Matthew: Jesus As Israel's Messiah And His Kingdom

K. Christ As Israel's Messiah Seen In His Parable Of The Judgment Of His Generation In Israel

(Matthew 22:1-14)


I.                 Introduction

A.    Matthew's Gospel was written in part to answer the questions, "If Jesus is the Messiah, why did He not set up the promised Messianic kingdom?  Will it ever be established?" (Ryrie Study Bible, KJV, 1978, p. 1337)

B.     After giving the Matthew 21:28-32 parable on the sinful rebellion of the nation Israel and following it with another parable in Matthew 21:33-46 on the divine judgment on the leaders of the nation, Christ at Matthew 22:1-14 gave a parable on the judgment of His generation in Israel in light of the coming Messianic kingdom.

C.     We view this passage for its clarification of prophecy and pointing to the great need for men to trust in Christ:

II.              Christ As Israel's Messiah Seen In His Parable Of The Judgment Of His Generation In Israel.

A.    Jesus started to give a third parable to Israel's leaders, likening the kingdom of heaven to a King (God the Father) who made a wedding banquet (the Kingdom) for His Son (Jesus), Matt. 22:1-2 NIV.  (Revelation 19:7-9 shows the Messianic Kingdom itself is the wedding feast, Bible Know. Com., N. T., p. 974-975.)

B.     The King (God the Father) sent forth His servants (Old Testament prophets) to bid people (Israel) to the feast (the Kingdom), but they (as a nation) refused to come, Matthew 22:3.

C.     Again, the King sent forth more servants, telling those bidden that He had prepared the oxen and fatlings, that everything was ready (the Messianic Kingdom offer under John the Baptizer and then Jesus, cf. Matt. 21:23-27, 28-32), that the people (Israel) were to come.  Yet, the people made light of the offer and went their ways, and some mistreated and slew the servants (Israel's treatment of John the Baptizer and Jesus), Matt. 22:4-6.

D.    Thus, when the King (God the Father) heard of it, He was angry, and sent forth His armies (in the form of the Roman government) and destroyed those murderers (that generation in Israel) and burned up their city (the destruction of Jerusalem in A. D. 70), Matthew 22:7; Ibid., p. 71.

E.     Nevertheless, regardless of all this judgment, the King (God the Father) still had his wedding feast (the Messianic Kingdom) ready, He still planned to host it, Matthew 22:8a.  Since those initially bidden were not worthy to come to the feast (to enter the Messianic Kingdom), He (God the Father) directed other servants (Great Tribulation messengers of God, the 144,000 and the two witnesses, cf. Revelation 7:1-8; 11:1-14) to go into the highways and bid all they could find to the marriage feast (the Kingdom), Matt. 22:8b-9. [Note: this is not the spread of the Gospel in the Church era, for the Church is the Bride, a body that is completed at the Pretribulation Rapture and NOT the invited guests! (cf. The Wycliffe Bible Commentary, 1971, p. 968)]

F.      These servants went out and gathered all they found, bad and good, and the feast was furnished with guests (believers of every nation by the work of the 144,000 and two witnesses, Rev. 7:9-17; 11:12-13), Matt. 22:10.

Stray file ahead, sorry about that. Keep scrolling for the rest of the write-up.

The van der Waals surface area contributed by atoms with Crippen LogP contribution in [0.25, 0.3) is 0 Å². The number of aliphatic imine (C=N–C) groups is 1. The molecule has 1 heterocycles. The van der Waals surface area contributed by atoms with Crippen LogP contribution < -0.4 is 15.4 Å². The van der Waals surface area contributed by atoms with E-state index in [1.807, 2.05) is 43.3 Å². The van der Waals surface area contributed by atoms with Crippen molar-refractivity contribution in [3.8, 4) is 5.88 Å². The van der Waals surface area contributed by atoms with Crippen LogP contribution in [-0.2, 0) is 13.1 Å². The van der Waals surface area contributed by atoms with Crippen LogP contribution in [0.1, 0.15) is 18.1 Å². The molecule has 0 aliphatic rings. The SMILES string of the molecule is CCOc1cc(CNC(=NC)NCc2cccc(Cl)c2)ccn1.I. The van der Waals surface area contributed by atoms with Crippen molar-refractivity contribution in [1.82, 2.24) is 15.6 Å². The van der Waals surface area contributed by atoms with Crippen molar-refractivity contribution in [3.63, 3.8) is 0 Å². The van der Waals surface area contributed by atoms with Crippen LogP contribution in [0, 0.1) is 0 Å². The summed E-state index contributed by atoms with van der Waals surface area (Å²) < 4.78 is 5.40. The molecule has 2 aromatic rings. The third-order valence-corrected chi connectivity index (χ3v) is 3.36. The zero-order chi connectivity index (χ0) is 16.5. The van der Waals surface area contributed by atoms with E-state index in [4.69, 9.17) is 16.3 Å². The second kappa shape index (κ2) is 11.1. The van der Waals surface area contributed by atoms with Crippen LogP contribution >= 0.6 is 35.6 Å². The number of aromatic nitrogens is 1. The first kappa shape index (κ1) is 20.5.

G.    However, even among this latter day collection of guests, when the King (God the Father) entered the feast to meet the guests, he found there a man who did not have on the wedding garment he had been furnished (a person who had not personally appropriated by faith the Gospel of faith in Christ, Ibid.), Matthew 22:11.

H.    Accordingly, the King (God the Father) said to him, "Friend, how camest thou in hither not having a wedding garment?" and the man was speechless, Matthew 22:12 KJV.  (Just as many in Israel in Jesus' day would miss the Messianic Kingdom for not personally trusting in Christ, people who come through the Great Tribulation who fail personally to trust in Christ will not be saved, and will miss the Kingdom!)

I.       Thus, the King (God the Father) told the attending servants (the holy angels, Matthew 13:41-42) to bind the man hand and foot and take him away, to cast him into the place of torment (hell), Matthew 22:13; Ibid.

J.       Jesus explained at the end of the parable that "many are called, but few are chosen," that many will hear the Gospel in various eras of human history, but only those who appropriate God's salvation by personal faith in Christ will be the elect who enter the blessing of eternal life and Christ's Messianic Kingdom, Matthew 22:14.


Lesson: Israel in Jesus' era rejected God's offer of the Messianic Kingdom, so she would be judged in the A. D. 70 Roman invasion.  However, the Kingdom offer would still be good, so God will send His servants in the Tribulation to call all men to the Kingdom.  Yet, even then, those with no personal faith in Christ will still miss the Kingdom.


Application: (1) May we personally trust in Christ in our era of the Church to be saved.  (2) May we believe that Israel still has a literal Messianic Kingdom to come, not that the Church has replaced her as God's institution (as in Amillennialism), and so hold to the Premillennial, Pretribulational view of Bible prophecy.